How do you stay connected with your audience?

Only lately, I’ve been trying to employ social media for that purpose. But overall, I’m not very social media savvy, and I’m not a very talkative person in general. I believe humans are just balls of energy, and doing so much talking would affect the quality of my work. So I don’t like using up most of my energy in socializing or talking. I do, however, have a great social media team who keep me up-to-date and connect with my audience.


Do you think social media helps celebrities or acts against them?

It depends on what you’re doing. It’s helpful when you’re looking for feedback from your audience on your work. But it could also be a source of trouble if you’re going through rough patches in your personal life that get exposed.


How do you preserve your privacy?

You just have to be able to separate between your career and your personal life. Hamaki, the singer, is the one who connects with the audience. My personal life remains private and is never deliberately exposed to the public. There’s nothing to hide, but I value privacy, so I only share with my audience what concerns my work, and I share my personal side with my small circle of family and few friends.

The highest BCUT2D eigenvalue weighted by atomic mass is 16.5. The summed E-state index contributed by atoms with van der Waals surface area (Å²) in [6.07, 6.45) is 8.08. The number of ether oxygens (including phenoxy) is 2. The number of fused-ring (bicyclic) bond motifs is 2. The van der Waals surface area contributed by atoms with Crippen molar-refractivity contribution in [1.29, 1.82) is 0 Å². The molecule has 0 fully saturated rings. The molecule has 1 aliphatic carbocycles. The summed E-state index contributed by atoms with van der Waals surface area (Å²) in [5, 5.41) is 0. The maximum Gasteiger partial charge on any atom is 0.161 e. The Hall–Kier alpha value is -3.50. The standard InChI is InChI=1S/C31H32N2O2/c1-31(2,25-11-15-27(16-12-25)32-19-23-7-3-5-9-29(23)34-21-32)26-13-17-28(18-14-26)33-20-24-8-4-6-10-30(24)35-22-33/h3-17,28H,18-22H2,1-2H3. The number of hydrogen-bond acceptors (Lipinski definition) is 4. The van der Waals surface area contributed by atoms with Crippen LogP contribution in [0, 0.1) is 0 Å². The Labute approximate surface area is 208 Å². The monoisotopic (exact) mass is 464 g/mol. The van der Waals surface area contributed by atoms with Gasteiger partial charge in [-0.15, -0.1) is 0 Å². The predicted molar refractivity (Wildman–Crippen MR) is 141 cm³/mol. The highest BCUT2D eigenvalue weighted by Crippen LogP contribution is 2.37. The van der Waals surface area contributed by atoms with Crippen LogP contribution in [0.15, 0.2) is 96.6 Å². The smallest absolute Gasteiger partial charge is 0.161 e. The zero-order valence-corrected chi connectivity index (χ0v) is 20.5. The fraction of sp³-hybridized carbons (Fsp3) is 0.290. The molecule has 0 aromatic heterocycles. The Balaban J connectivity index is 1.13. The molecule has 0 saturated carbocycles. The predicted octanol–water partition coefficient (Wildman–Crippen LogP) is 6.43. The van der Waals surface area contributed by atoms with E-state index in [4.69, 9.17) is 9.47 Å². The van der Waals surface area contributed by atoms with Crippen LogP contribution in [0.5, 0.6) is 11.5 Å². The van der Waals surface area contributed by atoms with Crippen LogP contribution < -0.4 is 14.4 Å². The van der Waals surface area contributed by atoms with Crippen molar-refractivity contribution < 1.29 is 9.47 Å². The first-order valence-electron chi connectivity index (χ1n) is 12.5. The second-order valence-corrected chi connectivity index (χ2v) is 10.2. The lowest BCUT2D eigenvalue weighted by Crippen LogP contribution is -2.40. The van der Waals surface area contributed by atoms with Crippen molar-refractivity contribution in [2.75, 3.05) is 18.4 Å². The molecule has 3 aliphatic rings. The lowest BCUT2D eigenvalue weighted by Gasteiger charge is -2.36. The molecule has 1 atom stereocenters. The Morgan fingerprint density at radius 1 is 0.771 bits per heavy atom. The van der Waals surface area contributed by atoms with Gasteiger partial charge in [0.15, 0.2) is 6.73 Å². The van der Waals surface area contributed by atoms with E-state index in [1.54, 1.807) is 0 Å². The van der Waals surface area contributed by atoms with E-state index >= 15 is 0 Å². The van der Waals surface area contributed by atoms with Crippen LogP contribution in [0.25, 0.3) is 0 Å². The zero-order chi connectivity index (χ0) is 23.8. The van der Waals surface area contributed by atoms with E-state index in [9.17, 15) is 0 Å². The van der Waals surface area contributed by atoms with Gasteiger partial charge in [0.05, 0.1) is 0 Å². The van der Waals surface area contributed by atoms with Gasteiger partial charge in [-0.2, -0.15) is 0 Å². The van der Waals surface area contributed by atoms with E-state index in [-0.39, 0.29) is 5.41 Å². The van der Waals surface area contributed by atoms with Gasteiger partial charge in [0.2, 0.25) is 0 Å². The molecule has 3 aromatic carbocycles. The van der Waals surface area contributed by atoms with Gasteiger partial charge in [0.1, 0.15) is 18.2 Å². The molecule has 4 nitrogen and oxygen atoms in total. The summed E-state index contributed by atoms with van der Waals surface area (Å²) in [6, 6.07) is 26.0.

What is one obstacle that remains your biggest challenge?

Inconsistence. In my field, you must be ready for surprises and sudden changes of plans. It’s very difficult for me to make personal plans because at any time, something could get postponed or cancelled. However, I love my career and I always enjoy my work and even thinking about it.


What’s next for Hamaki?

I have an upcoming album next summer, and I’m finally working on a film! I know the album should be out first, but I’m a bit unsure about the timing of the movie.


By Rania Ihab